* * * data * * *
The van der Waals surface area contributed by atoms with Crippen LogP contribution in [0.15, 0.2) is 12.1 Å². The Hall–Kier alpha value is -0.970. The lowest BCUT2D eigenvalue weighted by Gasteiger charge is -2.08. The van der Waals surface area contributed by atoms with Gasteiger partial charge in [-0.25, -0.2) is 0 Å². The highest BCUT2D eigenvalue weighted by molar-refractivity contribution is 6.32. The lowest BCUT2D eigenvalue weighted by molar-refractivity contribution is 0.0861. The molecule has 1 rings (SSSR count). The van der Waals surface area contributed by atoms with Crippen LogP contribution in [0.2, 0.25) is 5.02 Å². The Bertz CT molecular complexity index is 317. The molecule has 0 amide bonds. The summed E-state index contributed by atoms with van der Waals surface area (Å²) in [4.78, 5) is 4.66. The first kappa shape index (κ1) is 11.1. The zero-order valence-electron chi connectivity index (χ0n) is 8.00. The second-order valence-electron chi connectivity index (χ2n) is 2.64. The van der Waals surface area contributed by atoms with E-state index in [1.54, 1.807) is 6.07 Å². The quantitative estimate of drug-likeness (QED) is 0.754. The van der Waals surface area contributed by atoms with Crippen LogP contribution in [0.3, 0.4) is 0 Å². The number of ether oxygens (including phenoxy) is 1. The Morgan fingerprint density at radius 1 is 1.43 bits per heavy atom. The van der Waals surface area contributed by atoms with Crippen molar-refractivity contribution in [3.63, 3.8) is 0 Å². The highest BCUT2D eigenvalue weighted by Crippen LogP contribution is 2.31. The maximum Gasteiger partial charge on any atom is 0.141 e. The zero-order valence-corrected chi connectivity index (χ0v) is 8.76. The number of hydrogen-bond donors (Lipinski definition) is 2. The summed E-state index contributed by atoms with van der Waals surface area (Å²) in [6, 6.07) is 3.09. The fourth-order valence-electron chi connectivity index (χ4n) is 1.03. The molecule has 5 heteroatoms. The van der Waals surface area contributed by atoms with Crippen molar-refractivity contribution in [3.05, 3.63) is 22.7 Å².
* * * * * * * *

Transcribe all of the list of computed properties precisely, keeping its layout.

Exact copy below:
The van der Waals surface area contributed by atoms with Crippen LogP contribution in [0.15, 0.2) is 12.1 Å². The Hall–Kier alpha value is -0.970. The lowest BCUT2D eigenvalue weighted by Gasteiger charge is -2.08. The van der Waals surface area contributed by atoms with Gasteiger partial charge in [-0.25, -0.2) is 0 Å². The highest BCUT2D eigenvalue weighted by molar-refractivity contribution is 6.32. The lowest BCUT2D eigenvalue weighted by molar-refractivity contribution is 0.0861. The molecule has 1 rings (SSSR count). The van der Waals surface area contributed by atoms with Crippen LogP contribution in [0.2, 0.25) is 5.02 Å². The Bertz CT molecular complexity index is 317. The molecule has 0 amide bonds. The summed E-state index contributed by atoms with van der Waals surface area (Å²) in [4.78, 5) is 4.66. The first kappa shape index (κ1) is 11.1. The zero-order valence-electron chi connectivity index (χ0n) is 8.00. The second-order valence-electron chi connectivity index (χ2n) is 2.64. The van der Waals surface area contributed by atoms with E-state index in [1.54, 1.807) is 6.07 Å². The quantitative estimate of drug-likeness (QED) is 0.754. The van der Waals surface area contributed by atoms with Crippen LogP contribution in [0.3, 0.4) is 0 Å². The number of ether oxygens (including phenoxy) is 1. The Morgan fingerprint density at radius 1 is 1.43 bits per heavy atom. The van der Waals surface area contributed by atoms with Crippen molar-refractivity contribution in [3.63, 3.8) is 0 Å². The highest BCUT2D eigenvalue weighted by Crippen LogP contribution is 2.31. The maximum Gasteiger partial charge on any atom is 0.141 e. The zero-order valence-corrected chi connectivity index (χ0v) is 8.76. The number of hydrogen-bond donors (Lipinski definition) is 2. The summed E-state index contributed by atoms with van der Waals surface area (Å²) in [6, 6.07) is 3.09. The fourth-order valence-electron chi connectivity index (χ4n) is 1.03. The molecule has 5 heteroatoms. The van der Waals surface area contributed by atoms with Crippen molar-refractivity contribution in [3.05, 3.63) is 22.7 Å².